The January weather has been awful, a couple of time it's looked nice and sunny but put your nose out of the door and it's freezing so all my riding has been on the turbo trainer.
So far I've managed "400 miles" riding mostly alternate days but with some back to backs at the weekend. Whilst I know this is nothing like riding on the road I do see my fitness improving and I can't wait to get back on some of my routes I started last year to see how they feel now. My form is alo improving with less rocking and rolling and a smoother pedalling action, though it does deteriorate toward the end if I don't concentrate. Ive also used the time to perfect my position on the bike, taking bits and pieces of advice form the net and trying them out. I think I'm almost there but like a golfer I'm sure it's a work in progress not the complete article.
So January is over and what have I learnt?
Well it appears comfort is a relative word in cycling, you don't get comfortable just less uncomfortable.
After my last post I took advice from Andy and ordered some bib shorts from the LLR shop, they were half price as well so a result there and they certainly reduced the discomfort.
I then spoke to a bloke at my local bike shop who gave me some good advice and then reccomended a £100 saddle complete with titanium rails and some special material for the saddle. Given this would be saddle number five I was a little sceptical so opted for the cheaper steel railed synthetic cover version for £25. Again this reduced the discomfort.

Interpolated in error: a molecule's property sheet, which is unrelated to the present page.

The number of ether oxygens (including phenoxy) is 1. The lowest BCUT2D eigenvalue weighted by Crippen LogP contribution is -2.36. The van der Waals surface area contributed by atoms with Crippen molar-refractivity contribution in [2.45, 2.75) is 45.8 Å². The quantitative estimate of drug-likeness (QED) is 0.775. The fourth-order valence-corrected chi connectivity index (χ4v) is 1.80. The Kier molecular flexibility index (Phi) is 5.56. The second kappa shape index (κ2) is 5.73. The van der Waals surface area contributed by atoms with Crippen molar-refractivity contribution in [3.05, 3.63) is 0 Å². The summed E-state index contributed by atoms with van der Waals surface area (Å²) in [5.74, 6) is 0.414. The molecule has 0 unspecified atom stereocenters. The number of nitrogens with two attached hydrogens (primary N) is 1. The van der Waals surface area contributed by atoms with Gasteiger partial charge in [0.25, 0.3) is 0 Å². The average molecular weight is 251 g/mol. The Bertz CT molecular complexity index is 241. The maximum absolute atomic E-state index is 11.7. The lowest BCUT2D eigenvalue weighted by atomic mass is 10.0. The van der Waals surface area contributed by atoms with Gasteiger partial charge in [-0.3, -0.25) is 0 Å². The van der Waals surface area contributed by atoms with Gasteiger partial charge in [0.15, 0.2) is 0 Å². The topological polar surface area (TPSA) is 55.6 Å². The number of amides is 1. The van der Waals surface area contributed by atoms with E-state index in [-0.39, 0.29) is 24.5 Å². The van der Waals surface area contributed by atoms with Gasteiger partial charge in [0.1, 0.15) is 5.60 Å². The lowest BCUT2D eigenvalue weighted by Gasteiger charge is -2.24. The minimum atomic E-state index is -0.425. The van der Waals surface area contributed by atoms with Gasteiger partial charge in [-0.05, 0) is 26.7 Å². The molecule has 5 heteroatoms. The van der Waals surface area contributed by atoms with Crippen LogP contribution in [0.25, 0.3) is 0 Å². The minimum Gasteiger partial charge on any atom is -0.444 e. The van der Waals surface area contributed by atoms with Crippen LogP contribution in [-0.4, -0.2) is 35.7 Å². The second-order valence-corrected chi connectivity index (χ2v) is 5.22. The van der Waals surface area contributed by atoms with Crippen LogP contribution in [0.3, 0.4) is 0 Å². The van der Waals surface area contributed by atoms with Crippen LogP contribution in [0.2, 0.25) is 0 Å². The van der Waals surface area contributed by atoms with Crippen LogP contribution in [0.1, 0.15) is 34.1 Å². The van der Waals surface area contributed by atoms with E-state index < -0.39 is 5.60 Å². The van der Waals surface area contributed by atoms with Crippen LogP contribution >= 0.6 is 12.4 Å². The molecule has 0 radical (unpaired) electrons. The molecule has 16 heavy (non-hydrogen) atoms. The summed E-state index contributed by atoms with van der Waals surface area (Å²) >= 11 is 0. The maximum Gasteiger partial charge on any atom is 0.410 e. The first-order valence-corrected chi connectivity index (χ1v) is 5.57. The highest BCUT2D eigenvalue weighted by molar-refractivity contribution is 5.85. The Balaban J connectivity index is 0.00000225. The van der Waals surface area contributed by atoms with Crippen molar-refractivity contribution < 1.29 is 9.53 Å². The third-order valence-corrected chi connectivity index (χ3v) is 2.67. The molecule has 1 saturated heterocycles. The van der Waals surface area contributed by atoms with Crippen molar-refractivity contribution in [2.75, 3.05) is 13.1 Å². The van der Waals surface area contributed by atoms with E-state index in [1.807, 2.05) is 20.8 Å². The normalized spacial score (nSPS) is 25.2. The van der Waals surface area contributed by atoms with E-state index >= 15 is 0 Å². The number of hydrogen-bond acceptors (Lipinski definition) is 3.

Then as I have been doing lots of reading about the science of riding I tried lowering the handlebars and boy did this help.
So the moral of the story is if you want a more comfortable seat adjust your handlebars!
What else have I learnt
Well after reading the "Own the Road" pack and in particular the section on hydration and nutrition I swapped squash for electrolyte tablets in my bottle. I've tried the gels on a couple of the longer rides on the trainer and they seemed to help. So onto recovery drinks, reading some reviews on the web I was drawn to one where the reviewer had compared the contents of the drink with a chocolate milk shake and other than some differnce in the sugar content they were identical. A quick look round the web showed there was actually a lot of debate on the subject and no definitive answer. So with half a litre of chocolate milk shake costing less than 50p and a recovery drinkl £1.50 I now finish my sessions with a milkshake and tell my wife it's all down to science, another result.
Hopefully February will improve weatherwise and I can get out on the road and try and put what I've learnt into practice as the back of my garage door is far from interesting and I'm starting to see faces in the stains on the floor.